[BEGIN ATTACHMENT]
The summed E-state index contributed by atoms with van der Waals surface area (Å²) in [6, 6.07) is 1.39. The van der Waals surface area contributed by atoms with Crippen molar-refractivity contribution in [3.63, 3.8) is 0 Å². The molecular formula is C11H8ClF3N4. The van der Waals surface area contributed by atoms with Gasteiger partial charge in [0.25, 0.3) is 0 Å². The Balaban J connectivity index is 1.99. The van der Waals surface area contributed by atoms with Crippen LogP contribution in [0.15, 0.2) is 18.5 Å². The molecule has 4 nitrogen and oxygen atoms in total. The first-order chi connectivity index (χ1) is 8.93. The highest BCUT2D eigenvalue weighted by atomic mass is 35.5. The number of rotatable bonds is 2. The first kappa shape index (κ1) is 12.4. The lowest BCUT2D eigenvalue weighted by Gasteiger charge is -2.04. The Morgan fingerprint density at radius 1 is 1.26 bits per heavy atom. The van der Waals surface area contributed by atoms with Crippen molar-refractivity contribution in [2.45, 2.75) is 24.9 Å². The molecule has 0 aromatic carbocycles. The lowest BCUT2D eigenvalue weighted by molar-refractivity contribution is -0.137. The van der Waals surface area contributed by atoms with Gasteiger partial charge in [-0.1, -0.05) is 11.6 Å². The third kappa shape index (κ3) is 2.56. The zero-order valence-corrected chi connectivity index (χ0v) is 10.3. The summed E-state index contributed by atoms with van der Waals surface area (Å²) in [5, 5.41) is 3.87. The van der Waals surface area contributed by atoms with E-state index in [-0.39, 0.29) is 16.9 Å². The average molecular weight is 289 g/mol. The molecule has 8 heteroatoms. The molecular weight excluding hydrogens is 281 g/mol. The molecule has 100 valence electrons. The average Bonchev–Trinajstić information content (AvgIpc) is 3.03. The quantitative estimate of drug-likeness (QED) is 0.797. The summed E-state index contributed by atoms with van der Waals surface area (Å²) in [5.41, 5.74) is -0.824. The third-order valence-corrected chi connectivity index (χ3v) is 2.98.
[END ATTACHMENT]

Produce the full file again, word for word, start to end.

The summed E-state index contributed by atoms with van der Waals surface area (Å²) in [6, 6.07) is 1.39. The van der Waals surface area contributed by atoms with Crippen molar-refractivity contribution in [3.63, 3.8) is 0 Å². The molecular formula is C11H8ClF3N4. The van der Waals surface area contributed by atoms with Gasteiger partial charge in [0.25, 0.3) is 0 Å². The Balaban J connectivity index is 1.99. The van der Waals surface area contributed by atoms with Crippen LogP contribution in [0.15, 0.2) is 18.5 Å². The molecule has 4 nitrogen and oxygen atoms in total. The first-order chi connectivity index (χ1) is 8.93. The highest BCUT2D eigenvalue weighted by atomic mass is 35.5. The number of rotatable bonds is 2. The first kappa shape index (κ1) is 12.4. The lowest BCUT2D eigenvalue weighted by Gasteiger charge is -2.04. The Morgan fingerprint density at radius 1 is 1.26 bits per heavy atom. The van der Waals surface area contributed by atoms with Crippen molar-refractivity contribution in [2.45, 2.75) is 24.9 Å². The molecule has 0 aromatic carbocycles. The lowest BCUT2D eigenvalue weighted by molar-refractivity contribution is -0.137. The van der Waals surface area contributed by atoms with Gasteiger partial charge in [-0.1, -0.05) is 11.6 Å². The third kappa shape index (κ3) is 2.56. The zero-order valence-corrected chi connectivity index (χ0v) is 10.3. The summed E-state index contributed by atoms with van der Waals surface area (Å²) in [5, 5.41) is 3.87. The van der Waals surface area contributed by atoms with E-state index in [-0.39, 0.29) is 16.9 Å². The average molecular weight is 289 g/mol. The molecule has 8 heteroatoms. The molecular weight excluding hydrogens is 281 g/mol. The molecule has 100 valence electrons. The average Bonchev–Trinajstić information content (AvgIpc) is 3.03. The quantitative estimate of drug-likeness (QED) is 0.797. The summed E-state index contributed by atoms with van der Waals surface area (Å²) in [5.41, 5.74) is -0.824. The third-order valence-corrected chi connectivity index (χ3v) is 2.98.